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Beating the Heat: Air Conditioner Protects Critical Equipment

Allina Medical Clinics and Communities consists of more than 45 health care facilities in Minnesota and Wisconsin, but one specific component in that building portfolio posed a challenge for the organization’s maintenance manager



Allina Medical Clinics and Communities consists of more than 45 health care facilities in Minnesota and Wisconsin, but one specific component in that building portfolio posed a challenge for Matt Steding, the organization’s maintenance manager.

Steding had to address an overheating data room in a Forest Lake, Minn., clinic. The 10-by-12-foot room houses network switches and other computer and telecommunications equipment the clinic relies on for daily operations. The equipment generates heat and is heat sensitive, so keeping it cool prevents hardware malfunctions, costly damage, and system downtime.

“Now, with our electronic medical records and phone systems, our risk level has greatly increased,” Steding says. “When our computers go down, we have a serious situation.”

When the building’s central air conditioning shut off at night, temperatures in the room would increase, though not enough to damage equipment. But the recent installation of additional switchgear and computer equipment, along with a larger uninterruptible power supply, significantly increased the room’s heat load.

“The heat load in that space had been marginal before, but (it became) out of control,” Steding says. “It became clear that the room needed its own dedicated cooling system.”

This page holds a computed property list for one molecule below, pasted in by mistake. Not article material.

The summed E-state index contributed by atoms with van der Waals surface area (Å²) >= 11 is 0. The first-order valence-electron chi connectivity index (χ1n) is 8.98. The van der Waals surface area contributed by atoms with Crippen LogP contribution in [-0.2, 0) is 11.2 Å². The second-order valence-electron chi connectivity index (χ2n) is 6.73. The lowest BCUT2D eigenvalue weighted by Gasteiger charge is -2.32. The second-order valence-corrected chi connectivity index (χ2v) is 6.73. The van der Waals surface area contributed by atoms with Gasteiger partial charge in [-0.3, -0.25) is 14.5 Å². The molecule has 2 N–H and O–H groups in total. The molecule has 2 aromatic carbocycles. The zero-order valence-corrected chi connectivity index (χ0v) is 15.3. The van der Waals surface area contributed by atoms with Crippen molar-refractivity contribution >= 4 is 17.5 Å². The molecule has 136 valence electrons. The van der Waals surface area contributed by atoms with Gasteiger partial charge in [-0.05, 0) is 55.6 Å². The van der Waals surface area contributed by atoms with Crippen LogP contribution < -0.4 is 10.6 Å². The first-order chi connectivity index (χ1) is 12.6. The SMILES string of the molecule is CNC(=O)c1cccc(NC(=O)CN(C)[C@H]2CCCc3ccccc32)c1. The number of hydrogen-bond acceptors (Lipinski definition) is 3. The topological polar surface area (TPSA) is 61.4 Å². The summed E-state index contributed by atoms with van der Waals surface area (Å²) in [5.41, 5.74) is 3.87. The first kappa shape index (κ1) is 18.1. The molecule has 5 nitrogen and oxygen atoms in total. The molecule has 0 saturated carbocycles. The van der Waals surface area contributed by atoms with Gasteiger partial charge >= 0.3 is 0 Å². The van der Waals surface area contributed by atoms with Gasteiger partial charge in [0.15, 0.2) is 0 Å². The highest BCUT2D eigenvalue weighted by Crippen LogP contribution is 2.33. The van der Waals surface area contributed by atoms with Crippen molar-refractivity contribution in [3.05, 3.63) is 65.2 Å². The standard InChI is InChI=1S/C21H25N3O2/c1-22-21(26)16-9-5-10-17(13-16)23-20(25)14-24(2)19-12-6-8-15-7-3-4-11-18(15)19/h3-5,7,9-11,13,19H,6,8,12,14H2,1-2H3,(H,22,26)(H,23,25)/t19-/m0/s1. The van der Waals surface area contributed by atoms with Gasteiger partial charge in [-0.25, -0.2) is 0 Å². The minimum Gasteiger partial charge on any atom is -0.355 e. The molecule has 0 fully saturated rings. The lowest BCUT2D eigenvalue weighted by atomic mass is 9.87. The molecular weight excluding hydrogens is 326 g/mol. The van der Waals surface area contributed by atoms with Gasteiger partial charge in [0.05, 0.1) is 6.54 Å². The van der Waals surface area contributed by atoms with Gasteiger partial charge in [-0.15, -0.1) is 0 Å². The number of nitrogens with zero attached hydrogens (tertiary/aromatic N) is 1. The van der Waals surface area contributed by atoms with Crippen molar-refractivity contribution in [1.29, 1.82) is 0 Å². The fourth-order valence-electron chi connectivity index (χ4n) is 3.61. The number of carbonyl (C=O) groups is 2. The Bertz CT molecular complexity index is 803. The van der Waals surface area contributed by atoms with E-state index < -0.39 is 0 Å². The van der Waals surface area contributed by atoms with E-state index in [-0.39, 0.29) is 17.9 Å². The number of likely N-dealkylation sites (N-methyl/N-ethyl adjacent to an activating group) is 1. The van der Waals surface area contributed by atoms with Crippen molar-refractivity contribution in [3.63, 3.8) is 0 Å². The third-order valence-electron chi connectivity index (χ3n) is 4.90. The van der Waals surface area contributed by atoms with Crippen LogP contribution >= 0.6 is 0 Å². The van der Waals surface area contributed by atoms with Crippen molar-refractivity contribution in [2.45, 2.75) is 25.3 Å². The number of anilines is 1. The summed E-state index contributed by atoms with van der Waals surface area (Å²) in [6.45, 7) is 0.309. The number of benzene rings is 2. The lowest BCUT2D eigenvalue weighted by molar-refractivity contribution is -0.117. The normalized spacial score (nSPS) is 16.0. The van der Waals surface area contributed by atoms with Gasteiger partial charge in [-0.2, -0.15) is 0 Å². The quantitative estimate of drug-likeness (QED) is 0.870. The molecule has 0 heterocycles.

Steding specified a MovinCool CM25 self-contained, ceiling-mounted air conditioner. The air-cooled unit delivers a cooling capacity of 25,000 Btu per hour, a high sensible cooling capacity of 18,900 Btu per hour, and a seasonal energy-efficiency ratio of 14. Its built-in mounting bracket, vibration isolators, and flanges allow installers to use off-the-shelf hardware.

Installation consisted of attaching the unit to the ceiling, connecting the intake and exhaust ducts, running a drain line from the unit’s built-in condensate pump to the P-trap of a sink in an adjacent maintenance closet, and wiring the unit to a 230-volt electrical circuit.  

The final step in installing the CM25 typically is attaching the air conditioner’s wall-mounted controller thermostat. But Steding wanted to control the unit remotely from the environmental-management system in the company’s headquarters.

“The flexibility of the CM25’s control options made it very easy for us to integrate the unit into our automation system, which gives us remote monitoring and enhanced control capabilities,” he says.


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